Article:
In many places in the world, fresh fruits and vegetables are hard to come by—and not just in the places you’d think. Often, certain areas within cities, called nutritional islands, have the lowest levels of access to these foods. Residents of these areas often have to resort to feeding their families with pre-packaged foods bought from the store. Not only are these foods expensive, but their lack of nutritional value is one of the primary causes of poor health outcomes for this population.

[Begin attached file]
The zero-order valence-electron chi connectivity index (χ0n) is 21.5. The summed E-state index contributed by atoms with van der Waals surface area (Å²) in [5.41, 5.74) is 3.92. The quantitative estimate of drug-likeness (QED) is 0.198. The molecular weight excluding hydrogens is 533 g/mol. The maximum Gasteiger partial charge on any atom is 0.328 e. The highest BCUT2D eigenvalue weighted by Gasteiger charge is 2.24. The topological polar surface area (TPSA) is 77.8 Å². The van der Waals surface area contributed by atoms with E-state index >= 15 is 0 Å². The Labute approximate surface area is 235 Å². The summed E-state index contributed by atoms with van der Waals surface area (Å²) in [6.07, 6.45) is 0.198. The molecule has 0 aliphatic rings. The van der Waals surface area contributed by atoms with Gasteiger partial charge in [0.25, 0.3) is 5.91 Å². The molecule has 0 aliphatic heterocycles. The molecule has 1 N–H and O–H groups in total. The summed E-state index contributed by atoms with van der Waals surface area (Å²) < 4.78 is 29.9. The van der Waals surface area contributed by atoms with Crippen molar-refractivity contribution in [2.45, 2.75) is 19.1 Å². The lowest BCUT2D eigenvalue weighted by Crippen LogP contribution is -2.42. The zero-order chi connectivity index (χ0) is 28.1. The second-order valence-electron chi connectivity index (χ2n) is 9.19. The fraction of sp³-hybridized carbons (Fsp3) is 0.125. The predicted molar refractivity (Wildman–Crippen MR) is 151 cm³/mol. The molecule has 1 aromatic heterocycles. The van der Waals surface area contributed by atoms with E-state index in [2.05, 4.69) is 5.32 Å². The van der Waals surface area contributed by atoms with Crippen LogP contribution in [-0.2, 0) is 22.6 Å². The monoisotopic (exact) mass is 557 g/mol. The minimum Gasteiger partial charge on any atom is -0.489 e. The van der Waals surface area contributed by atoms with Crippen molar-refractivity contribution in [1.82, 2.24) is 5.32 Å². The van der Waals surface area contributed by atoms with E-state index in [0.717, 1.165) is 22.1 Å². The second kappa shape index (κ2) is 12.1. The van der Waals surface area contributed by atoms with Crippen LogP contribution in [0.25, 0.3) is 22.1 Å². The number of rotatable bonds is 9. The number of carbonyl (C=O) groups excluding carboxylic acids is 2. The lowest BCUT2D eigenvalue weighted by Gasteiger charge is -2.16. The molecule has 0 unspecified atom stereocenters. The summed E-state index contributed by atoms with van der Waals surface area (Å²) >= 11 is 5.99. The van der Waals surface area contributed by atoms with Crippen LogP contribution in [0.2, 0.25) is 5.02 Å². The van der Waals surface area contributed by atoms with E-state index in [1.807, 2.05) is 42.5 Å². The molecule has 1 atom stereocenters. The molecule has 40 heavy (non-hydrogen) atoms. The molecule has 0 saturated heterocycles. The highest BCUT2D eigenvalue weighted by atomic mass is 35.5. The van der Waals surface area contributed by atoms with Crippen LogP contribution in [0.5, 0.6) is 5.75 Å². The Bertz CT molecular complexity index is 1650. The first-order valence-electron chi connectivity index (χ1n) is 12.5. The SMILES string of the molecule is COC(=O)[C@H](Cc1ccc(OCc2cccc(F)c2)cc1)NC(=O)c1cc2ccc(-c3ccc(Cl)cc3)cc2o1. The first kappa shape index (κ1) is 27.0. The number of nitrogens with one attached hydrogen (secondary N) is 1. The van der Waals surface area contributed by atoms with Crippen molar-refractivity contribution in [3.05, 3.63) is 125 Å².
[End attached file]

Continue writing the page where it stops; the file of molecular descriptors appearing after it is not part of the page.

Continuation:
Led by Carnegie Mellon University Engineering and Public Policy/Chemical Engineering undergraduate student Jack Ronayne, a group of Carnegie Mellon students is trying to solve this problem with a brand-new approach to indoor agriculture—and it all starts with LED lights. The project is one of many undertaken by the CMU chapter of Engineers Without Borders. The student group travels all over the world, identifying problems that communities experience and engineering solutions to enrich their lives. But for those who can’t travel, the club works on a number of projects designed to solve more universal problems.